Warlords of Draenor Fails to Hold Interest

This player has had a rocky relationship with World of Warcraft almost since the day I first started playing.  I really never understood what the hell was going on until I was well into Wrath of the Lich King, an expansion that I thoroughly enjoyed from beginning to end. I found myself able to live within the restrictions the game placed on me in that version of the game, without feeling like I was artificially constrained.

Then there was Cataclysm.  That was where the love/hate relationship I had with the game really came to light.  Starting with the changes to healing that the developers first introduced and then abandoned almost immediately, and progressing through most of that expansion pack the time wasting nature of most of the effort involved in the game which came to be summarized with the word Murglesnout.  I almost canceled my script during that expansion pack, and I only stayed because I really wanted to finish my long quest, something I have finally done.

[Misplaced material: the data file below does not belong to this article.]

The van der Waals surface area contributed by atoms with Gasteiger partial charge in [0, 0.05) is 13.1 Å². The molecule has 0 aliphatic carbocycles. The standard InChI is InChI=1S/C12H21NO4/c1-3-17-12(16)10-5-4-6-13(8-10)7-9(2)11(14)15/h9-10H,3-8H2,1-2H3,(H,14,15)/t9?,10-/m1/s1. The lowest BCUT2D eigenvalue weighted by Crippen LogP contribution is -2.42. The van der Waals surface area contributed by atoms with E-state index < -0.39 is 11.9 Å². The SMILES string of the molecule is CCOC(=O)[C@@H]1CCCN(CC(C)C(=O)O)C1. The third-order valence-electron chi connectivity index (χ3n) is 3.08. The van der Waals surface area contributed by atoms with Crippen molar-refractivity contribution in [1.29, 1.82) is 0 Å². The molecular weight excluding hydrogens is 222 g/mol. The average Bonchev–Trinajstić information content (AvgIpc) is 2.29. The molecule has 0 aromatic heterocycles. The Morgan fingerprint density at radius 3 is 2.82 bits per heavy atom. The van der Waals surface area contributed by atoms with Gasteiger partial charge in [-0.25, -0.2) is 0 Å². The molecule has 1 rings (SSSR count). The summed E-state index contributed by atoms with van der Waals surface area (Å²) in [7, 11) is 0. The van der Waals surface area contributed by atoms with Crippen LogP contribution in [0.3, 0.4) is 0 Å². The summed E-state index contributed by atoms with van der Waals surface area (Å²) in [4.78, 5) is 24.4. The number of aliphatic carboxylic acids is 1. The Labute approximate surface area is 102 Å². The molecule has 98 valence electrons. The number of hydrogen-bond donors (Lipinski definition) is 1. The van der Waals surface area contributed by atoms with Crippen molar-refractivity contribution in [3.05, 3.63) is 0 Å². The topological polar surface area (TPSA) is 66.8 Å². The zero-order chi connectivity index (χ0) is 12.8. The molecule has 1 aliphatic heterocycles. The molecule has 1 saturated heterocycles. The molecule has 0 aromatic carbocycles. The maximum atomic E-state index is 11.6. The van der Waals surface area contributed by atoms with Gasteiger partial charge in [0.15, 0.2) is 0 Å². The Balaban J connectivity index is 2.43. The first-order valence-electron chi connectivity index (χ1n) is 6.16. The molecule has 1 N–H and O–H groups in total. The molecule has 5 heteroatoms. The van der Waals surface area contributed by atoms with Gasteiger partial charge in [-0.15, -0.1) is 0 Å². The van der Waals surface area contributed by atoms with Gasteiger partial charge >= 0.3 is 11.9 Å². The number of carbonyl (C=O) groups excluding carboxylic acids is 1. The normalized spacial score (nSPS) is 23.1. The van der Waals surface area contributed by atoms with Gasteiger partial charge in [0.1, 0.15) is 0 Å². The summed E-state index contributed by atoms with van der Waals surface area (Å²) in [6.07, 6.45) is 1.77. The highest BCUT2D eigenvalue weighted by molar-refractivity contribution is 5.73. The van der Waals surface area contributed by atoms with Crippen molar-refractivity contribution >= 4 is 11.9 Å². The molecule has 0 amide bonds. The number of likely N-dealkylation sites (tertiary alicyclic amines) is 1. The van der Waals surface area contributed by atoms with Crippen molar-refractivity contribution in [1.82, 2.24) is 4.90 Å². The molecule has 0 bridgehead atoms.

Through all of Cataclysm there was one thing I actually liked; I could fly (there were a few other things as well, but)  I could fly all the time, everywhere. Well I couldn't fly in the world PvP areas, but then PvP is my least favorite part of the game and don't even level toons on PvP servers.  But I could fly everywhere else in the game, and that suited me fine.

Then came Mists of Pandaria. Once again, like at the beginning of Wrath of Lich King, the artificial limitation of required ground movement was imposed on the players, and this time that limitation wasn't lifted for alternate characters on the same account, making the grind of leveling characters a grind in truth.  At least flight was allowed for endgame characters, so I could purchase flight capability for all 22 of my toons by the end of that expansion.